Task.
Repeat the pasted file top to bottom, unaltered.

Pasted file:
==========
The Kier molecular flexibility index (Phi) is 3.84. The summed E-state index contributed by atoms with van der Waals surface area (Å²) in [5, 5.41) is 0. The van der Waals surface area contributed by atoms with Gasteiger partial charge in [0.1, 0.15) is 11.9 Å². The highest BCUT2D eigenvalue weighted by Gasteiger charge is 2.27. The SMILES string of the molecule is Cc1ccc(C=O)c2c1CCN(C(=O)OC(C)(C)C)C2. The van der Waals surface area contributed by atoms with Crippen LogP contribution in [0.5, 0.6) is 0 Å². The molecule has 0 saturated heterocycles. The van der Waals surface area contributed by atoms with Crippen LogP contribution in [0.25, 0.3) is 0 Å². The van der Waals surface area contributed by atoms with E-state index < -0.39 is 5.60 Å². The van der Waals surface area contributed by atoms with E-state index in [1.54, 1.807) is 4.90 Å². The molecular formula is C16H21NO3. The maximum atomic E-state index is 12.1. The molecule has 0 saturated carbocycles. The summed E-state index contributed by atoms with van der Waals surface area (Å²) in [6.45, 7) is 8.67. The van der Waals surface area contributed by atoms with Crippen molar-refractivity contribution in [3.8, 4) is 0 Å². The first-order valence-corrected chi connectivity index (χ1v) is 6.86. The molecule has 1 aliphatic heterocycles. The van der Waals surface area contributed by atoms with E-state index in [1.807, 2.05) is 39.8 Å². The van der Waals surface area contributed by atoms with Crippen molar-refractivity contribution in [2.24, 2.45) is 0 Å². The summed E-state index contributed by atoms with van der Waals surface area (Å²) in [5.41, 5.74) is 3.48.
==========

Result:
The Kier molecular flexibility index (Phi) is 3.84. The summed E-state index contributed by atoms with van der Waals surface area (Å²) in [5, 5.41) is 0. The van der Waals surface area contributed by atoms with Gasteiger partial charge in [0.1, 0.15) is 11.9 Å². The highest BCUT2D eigenvalue weighted by Gasteiger charge is 2.27. The SMILES string of the molecule is Cc1ccc(C=O)c2c1CCN(C(=O)OC(C)(C)C)C2. The van der Waals surface area contributed by atoms with Crippen LogP contribution in [0.5, 0.6) is 0 Å². The molecule has 0 saturated heterocycles. The van der Waals surface area contributed by atoms with Crippen LogP contribution in [0.25, 0.3) is 0 Å². The van der Waals surface area contributed by atoms with E-state index < -0.39 is 5.60 Å². The van der Waals surface area contributed by atoms with E-state index in [1.54, 1.807) is 4.90 Å². The molecular formula is C16H21NO3. The maximum atomic E-state index is 12.1. The molecule has 0 saturated carbocycles. The summed E-state index contributed by atoms with van der Waals surface area (Å²) in [6.45, 7) is 8.67. The van der Waals surface area contributed by atoms with Crippen molar-refractivity contribution in [3.8, 4) is 0 Å². The first-order valence-corrected chi connectivity index (χ1v) is 6.86. The molecule has 1 aliphatic heterocycles. The van der Waals surface area contributed by atoms with E-state index in [1.807, 2.05) is 39.8 Å². The van der Waals surface area contributed by atoms with Crippen molar-refractivity contribution in [2.24, 2.45) is 0 Å². The summed E-state index contributed by atoms with van der Waals surface area (Å²) in [5.41, 5.74) is 3.48.